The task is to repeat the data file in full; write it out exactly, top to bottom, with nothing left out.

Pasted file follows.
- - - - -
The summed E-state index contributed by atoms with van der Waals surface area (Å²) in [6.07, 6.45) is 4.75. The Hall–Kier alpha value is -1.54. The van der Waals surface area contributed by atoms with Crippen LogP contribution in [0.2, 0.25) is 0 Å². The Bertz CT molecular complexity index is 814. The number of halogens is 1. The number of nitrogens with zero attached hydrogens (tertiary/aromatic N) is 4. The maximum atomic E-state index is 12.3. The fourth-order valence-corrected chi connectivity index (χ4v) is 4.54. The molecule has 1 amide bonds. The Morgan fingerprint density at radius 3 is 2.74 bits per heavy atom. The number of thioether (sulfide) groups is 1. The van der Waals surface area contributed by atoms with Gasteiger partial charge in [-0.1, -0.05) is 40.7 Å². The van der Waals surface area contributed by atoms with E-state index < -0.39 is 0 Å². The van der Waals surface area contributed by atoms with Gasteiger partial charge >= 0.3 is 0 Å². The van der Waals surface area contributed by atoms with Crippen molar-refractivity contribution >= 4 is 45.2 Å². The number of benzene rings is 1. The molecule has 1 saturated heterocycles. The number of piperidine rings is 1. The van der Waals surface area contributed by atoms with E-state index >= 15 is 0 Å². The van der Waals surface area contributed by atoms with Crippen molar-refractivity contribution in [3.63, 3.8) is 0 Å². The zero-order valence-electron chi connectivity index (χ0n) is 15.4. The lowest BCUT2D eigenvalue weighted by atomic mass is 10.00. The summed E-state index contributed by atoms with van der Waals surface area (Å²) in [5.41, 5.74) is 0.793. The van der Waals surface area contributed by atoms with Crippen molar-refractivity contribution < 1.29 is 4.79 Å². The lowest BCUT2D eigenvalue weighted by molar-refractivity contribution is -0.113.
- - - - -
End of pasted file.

The summed E-state index contributed by atoms with van der Waals surface area (Å²) in [6.07, 6.45) is 4.75. The Hall–Kier alpha value is -1.54. The van der Waals surface area contributed by atoms with Crippen LogP contribution in [0.2, 0.25) is 0 Å². The Bertz CT molecular complexity index is 814. The number of halogens is 1. The number of nitrogens with zero attached hydrogens (tertiary/aromatic N) is 4. The maximum atomic E-state index is 12.3. The fourth-order valence-corrected chi connectivity index (χ4v) is 4.54. The molecule has 1 amide bonds. The Morgan fingerprint density at radius 3 is 2.74 bits per heavy atom. The number of thioether (sulfide) groups is 1. The van der Waals surface area contributed by atoms with Gasteiger partial charge in [-0.1, -0.05) is 40.7 Å². The van der Waals surface area contributed by atoms with E-state index < -0.39 is 0 Å². The van der Waals surface area contributed by atoms with Gasteiger partial charge >= 0.3 is 0 Å². The van der Waals surface area contributed by atoms with Crippen molar-refractivity contribution >= 4 is 45.2 Å². The number of benzene rings is 1. The molecule has 1 saturated heterocycles. The number of piperidine rings is 1. The van der Waals surface area contributed by atoms with E-state index >= 15 is 0 Å². The van der Waals surface area contributed by atoms with Crippen molar-refractivity contribution in [3.63, 3.8) is 0 Å². The zero-order valence-electron chi connectivity index (χ0n) is 15.4. The lowest BCUT2D eigenvalue weighted by atomic mass is 10.00. The summed E-state index contributed by atoms with van der Waals surface area (Å²) in [5.41, 5.74) is 0.793. The van der Waals surface area contributed by atoms with Crippen molar-refractivity contribution < 1.29 is 4.79 Å². The lowest BCUT2D eigenvalue weighted by molar-refractivity contribution is -0.113.